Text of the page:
Happy International Coffee Day!

Coffee is said to be more addictive than weed, but it is one easily accessible and unregulated drug that people can enjoy around the world. I was never a fan of coffee until I started working at a newspaper at the age of 20. My parents were used to drinking pour-over coffee, and even when they got access to machines they never appreciated those. In my family coffee was something people could drink at any time and in any shape (culturally, serving coffee in the evening means that the party is over), so first encounters with Italian culture, where you′re not supposed to drink cappuccino after a certain hour, were quite a cultural shock. Yet this is nothing compared to the shock of one Italian academic, who moved to Oxford 20 years ago and told me that not only she could only find olive oil in pharmacies, but you could actually see a spoon through the surface of your coffee!

Lithuanian coffee culture has changed tremendously over the years. We inherited a kind of careless attitude, where cafes used to go for instant or serve something similar to what we typically get at conferences. However, the nascent middle class was craving to show off its cosmopolitan identity and started to shame everything about food culture that separated this region from the most sophisticated traditions of the west. Now central Vilnius is littered with home-brew cafes, to the point that one foodie called it “the Vatican of coffee”. Coffee culture in Lithuania is more or less like in the Francophone space, with high prevalence of grand cafe serving the convenient middle ground between espresso and americano – just as I like.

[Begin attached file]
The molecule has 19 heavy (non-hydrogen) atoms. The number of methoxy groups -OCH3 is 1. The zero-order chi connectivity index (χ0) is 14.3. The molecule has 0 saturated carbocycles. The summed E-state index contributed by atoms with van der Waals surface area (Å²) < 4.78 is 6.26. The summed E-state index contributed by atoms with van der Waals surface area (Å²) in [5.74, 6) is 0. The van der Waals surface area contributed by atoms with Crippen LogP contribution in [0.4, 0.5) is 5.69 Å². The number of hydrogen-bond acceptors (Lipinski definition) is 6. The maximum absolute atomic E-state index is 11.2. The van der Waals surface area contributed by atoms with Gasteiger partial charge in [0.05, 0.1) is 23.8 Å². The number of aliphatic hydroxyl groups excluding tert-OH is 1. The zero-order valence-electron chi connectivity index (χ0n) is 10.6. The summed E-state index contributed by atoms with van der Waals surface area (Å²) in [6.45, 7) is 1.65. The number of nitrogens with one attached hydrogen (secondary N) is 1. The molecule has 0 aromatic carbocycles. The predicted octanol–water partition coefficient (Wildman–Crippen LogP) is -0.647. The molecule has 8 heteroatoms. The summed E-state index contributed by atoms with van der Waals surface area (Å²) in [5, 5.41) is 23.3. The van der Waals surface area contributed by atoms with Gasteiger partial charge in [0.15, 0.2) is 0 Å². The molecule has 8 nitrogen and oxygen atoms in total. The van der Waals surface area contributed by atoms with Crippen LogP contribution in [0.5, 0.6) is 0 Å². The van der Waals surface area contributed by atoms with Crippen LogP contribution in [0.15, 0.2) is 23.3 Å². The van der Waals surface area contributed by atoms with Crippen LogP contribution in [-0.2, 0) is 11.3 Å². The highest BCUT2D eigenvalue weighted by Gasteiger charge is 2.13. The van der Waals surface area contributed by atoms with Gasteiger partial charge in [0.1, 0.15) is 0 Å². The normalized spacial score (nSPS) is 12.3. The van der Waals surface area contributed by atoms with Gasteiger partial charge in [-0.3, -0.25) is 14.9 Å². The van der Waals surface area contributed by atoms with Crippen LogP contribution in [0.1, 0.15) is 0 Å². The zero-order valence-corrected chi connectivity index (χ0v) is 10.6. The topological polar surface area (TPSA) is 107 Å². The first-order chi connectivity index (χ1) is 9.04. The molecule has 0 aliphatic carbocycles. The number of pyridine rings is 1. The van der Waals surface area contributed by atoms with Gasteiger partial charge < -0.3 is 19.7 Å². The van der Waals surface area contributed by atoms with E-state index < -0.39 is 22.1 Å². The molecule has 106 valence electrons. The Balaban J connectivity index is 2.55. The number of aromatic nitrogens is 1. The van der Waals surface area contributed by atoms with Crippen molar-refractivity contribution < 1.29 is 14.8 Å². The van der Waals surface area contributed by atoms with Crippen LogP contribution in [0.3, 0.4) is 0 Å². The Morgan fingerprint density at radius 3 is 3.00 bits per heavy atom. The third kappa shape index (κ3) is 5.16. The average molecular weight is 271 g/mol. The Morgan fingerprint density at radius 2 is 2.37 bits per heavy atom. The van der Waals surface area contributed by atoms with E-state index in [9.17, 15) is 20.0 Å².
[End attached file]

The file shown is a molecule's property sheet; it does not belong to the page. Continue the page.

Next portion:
Coffee is in many ways an identity marker. When a Spanish friend, who was volunteering in Belarus at the time, stayed at my place and was almost preparing to make himself instant coffee in the morning. “Don′t you want to use the moka?” I asked. “Wow, I really came back to Europe!” he rejoiced. I missed European coffee a great deal when I traveled in the US, Azerbaijan or Thailand. Yet Italy and Portugal were also sub-optimal for me, as everything that allows for a ritual is with milk. Living in Luxembourg, where grand cafe is available everywhere, was perfect in this sense.

I blogged a little about coffee in Cyprus. In Thailand I was lucky to have a chance to interview the founder of Akha Ama, a social business that promotes coffee growing in mountainous regions in a way that does not disrupt traditional lifestyle. This summer I visited Greece, Turkey and Kenya, three different places to explore coffee culture. It′s easy in Greece – any coffee ranges from quite nice to great. This is at a cute family-owned place in Kos town, in front of the post office and not far from the bus station.

coffee-kos

This is another thing – if I have to drink ‘short’ coffee, I prefer Turkish to espresso any time.

In summer ubiquitous frappes made us laugh at our failure to bust stereotypes about the Greeks on this trip. Frappe-drinking Greek is an image invoked in the North of Europe to make a point about austerity and external control of the Greek economy (my article about some of these aspects in the New Internationalist here). The funniest incident was when we left the island of Kos to go to Turkey and then returned to Greece, but landing on the island of Chios, and we had to wait in a crowded room until someone comes to check our documents. As we were finally let out through what turned to be a wrong exit, we saw frappe-drinking officers slowly walking around, surveying the place.

When I asked for a milk-free frappe at cafes, it always had a rich foam but it seemed to be instant.

coffee-beach

The most special frappe is this – made by a volunteer at City Plaza, a giant squat that hosts over 400 asylum-seekers in Athens. “We’re out of ice, so your frappe will be lukewarm,” he warned.

coffee-cityplaza

The squat has occupied a hotel that stands empty as its owner is facing trial. Volunteers are organized into catering, security and other teams. I had this coffee while chatting with a member of the security team, an enthusiastic student, who was guiding his two friends from abroad around the squat.

In Turkey our coffee choices where much more obvious.